India often likes to believe it could be a "super power", but a more realistic target is to beat China first. India could even do well, for now, to match Bangladesh, a smaller neighbour with a lower per capita income, but far better human development indices.
Compared to India, fewer children die during their first five years in Bangladesh; girls stay longer in Bangladeshi schools and mothers have less chances of dying during childbirths.
Should India chase growth and leave everything else to the markets or increase focus on state-run social programmes? An acrimonious debate rages on, from university classrooms to television studios.
Last month, Alpa Shah of the London School of Economics joined Professor Akhil Gupta of the UCLA on BBC Radio 4's "Thinking Allowed" show to discuss why India's poverty-alleviation programmes don't work. Shah called on India to review the kind of economic growth it is currently pursuing, which has led to an "economic polarisation". In other words, an ever-increasing gap between the rich and the poor.
"Rampant corruption and the state's obsession with paperwork despite widespread illiteracy amongst India's poorest citizens leads to the arbitrary distribution of state assistance," Professor Gupta argues.
Last May, the government had asked the Planning Commission to update it on how far the UN's Millennium Development Goals (MGDs) had been achieved. The MGDs are a set of eight globally agreed benchmarks to free people from extreme poverty and deprivation by 2015. The target is to reduce these by half. The plan panel reported that, of the eight goals, none looked distinctly achievable, from health to hunger. Two sub-targets were "likely" to be met, provided efforts were sustained and four are "not on track", while four others were found to be on course.
It said India was likely to be "close" to its poverty reduction target, despite no clarity on the official poverty line yet. Its 2009-10 poverty benchmark - R32 and R26 for urban and rural dwellers - was squarely criticised for being so low that few Indians would get by on it. The government had then set up a panel for a more realistic "poverty line". "Income-poverty reduction is expected to be border line (case). But if one were to include more 'non-income poverty indicators', like spending on health and education, the poverty scenario could be different," said Mahendra Dev, who heads the Mumbai-based Indira Gandhi Institute of Rural Development and is on the panel to review the vexed poverty line.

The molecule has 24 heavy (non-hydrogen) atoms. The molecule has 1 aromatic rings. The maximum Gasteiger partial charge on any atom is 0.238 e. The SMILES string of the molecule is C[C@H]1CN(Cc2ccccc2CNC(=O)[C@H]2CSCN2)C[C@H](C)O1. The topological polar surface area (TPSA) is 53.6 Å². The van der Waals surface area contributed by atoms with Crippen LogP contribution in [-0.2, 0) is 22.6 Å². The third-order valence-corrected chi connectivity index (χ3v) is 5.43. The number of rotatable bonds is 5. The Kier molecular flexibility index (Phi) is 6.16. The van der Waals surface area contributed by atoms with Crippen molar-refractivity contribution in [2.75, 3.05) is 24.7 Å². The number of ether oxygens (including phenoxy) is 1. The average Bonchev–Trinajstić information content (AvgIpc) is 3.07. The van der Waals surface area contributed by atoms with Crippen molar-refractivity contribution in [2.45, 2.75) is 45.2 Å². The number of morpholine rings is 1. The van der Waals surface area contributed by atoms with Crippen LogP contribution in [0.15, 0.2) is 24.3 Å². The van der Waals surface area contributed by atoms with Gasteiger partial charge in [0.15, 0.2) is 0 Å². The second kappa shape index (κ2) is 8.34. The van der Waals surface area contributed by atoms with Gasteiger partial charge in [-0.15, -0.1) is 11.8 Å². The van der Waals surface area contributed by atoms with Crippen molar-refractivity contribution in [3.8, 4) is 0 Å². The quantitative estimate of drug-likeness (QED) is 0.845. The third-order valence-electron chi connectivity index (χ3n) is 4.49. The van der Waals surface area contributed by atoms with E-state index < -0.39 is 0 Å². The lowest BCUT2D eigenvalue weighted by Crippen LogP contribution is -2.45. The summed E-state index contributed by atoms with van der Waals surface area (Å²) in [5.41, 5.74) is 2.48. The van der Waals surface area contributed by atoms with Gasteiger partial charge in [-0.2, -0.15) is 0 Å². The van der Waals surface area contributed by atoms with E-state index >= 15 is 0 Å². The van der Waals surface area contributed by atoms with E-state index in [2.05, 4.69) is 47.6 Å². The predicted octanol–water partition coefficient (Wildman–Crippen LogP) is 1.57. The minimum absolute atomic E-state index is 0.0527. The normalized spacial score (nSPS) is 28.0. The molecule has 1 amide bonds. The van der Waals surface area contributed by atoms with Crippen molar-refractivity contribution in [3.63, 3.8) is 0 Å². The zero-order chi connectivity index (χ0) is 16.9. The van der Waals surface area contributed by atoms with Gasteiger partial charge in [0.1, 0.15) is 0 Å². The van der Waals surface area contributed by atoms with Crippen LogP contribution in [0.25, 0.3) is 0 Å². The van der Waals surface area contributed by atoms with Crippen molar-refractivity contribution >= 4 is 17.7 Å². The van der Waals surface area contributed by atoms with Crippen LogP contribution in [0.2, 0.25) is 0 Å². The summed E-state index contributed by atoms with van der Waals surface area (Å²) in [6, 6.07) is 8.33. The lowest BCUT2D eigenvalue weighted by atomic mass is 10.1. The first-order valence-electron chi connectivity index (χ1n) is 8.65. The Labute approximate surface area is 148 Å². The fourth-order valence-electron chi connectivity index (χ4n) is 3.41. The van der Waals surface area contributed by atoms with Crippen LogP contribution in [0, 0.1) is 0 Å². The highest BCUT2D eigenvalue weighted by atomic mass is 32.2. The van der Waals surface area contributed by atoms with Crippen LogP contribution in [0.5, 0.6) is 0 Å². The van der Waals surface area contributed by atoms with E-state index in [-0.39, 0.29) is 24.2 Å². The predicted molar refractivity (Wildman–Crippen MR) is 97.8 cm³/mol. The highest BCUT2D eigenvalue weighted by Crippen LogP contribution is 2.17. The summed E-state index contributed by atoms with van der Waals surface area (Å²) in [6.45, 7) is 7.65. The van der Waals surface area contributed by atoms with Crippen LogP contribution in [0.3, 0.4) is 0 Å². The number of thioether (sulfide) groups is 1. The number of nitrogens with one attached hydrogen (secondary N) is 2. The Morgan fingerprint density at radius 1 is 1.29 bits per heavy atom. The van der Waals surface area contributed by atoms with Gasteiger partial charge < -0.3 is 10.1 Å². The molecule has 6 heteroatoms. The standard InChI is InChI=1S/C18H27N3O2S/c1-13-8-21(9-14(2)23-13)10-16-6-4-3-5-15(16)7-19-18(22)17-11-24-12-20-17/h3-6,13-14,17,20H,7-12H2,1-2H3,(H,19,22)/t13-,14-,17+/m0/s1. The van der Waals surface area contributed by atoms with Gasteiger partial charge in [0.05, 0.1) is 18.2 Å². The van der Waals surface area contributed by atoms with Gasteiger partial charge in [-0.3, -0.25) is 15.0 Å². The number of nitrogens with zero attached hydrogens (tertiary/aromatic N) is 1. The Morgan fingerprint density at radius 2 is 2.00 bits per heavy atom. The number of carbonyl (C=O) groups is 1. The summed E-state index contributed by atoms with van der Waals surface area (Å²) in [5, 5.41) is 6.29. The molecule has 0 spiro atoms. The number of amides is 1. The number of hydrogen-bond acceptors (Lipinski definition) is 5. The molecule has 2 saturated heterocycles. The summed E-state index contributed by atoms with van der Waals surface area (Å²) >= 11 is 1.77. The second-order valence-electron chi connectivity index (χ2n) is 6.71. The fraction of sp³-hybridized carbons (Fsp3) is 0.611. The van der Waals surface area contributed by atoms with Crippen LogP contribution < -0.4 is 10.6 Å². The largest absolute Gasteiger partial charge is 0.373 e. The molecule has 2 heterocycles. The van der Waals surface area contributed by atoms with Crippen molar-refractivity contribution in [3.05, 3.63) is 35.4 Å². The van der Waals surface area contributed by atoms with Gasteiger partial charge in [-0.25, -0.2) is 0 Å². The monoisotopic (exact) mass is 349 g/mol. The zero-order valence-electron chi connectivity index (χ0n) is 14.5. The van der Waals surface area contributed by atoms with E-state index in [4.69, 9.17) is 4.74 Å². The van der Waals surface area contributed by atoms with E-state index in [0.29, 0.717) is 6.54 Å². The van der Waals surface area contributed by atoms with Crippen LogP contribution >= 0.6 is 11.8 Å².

In quite a contrast, China, revealing its budget allocations on March 5, announced raising welfare funds. Its largest percentage increase is in health-care spending, set to rise 27%, compared to a 16% increase last year. Much of it will go to for rural healthcare subsidies. India's spends a tiny 1.2% of its GDP on healthcare. Of this, the Centre spends just 0.3%. Targets on primary education and HIV-prevalence reversal are likely to be met, but this is offset by abysmal teaching standards. The government's annual education report of 2011 showed a majority of Class 5 pupils could not read Class 2 texts.
Nobel Laureate Amartya Sen has questioned India's "single-minded" pursuit of growth, which on its own can't improve lives, calling for "growth-mediated development" instead. Is the government listening?